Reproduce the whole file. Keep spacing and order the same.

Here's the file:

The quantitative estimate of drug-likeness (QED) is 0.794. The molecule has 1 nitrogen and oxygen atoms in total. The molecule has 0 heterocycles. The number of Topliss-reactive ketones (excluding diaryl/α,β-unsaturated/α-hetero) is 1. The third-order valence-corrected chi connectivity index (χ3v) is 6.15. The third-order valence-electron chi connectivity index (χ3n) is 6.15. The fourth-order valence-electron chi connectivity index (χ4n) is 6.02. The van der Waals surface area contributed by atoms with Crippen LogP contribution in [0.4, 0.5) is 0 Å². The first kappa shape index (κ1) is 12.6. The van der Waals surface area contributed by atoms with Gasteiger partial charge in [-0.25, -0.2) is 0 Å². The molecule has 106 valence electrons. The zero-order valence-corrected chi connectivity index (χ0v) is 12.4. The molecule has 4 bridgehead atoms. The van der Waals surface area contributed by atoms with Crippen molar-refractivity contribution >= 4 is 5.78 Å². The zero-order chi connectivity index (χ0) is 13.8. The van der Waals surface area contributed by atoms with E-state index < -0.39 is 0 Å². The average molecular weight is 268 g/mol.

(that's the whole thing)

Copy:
The quantitative estimate of drug-likeness (QED) is 0.794. The molecule has 1 nitrogen and oxygen atoms in total. The molecule has 0 heterocycles. The number of Topliss-reactive ketones (excluding diaryl/α,β-unsaturated/α-hetero) is 1. The third-order valence-corrected chi connectivity index (χ3v) is 6.15. The third-order valence-electron chi connectivity index (χ3n) is 6.15. The fourth-order valence-electron chi connectivity index (χ4n) is 6.02. The van der Waals surface area contributed by atoms with Crippen LogP contribution in [0.4, 0.5) is 0 Å². The first kappa shape index (κ1) is 12.6. The van der Waals surface area contributed by atoms with Gasteiger partial charge in [-0.25, -0.2) is 0 Å². The molecule has 106 valence electrons. The zero-order valence-corrected chi connectivity index (χ0v) is 12.4. The molecule has 4 bridgehead atoms. The van der Waals surface area contributed by atoms with Crippen molar-refractivity contribution >= 4 is 5.78 Å². The zero-order chi connectivity index (χ0) is 13.8. The van der Waals surface area contributed by atoms with E-state index < -0.39 is 0 Å². The average molecular weight is 268 g/mol.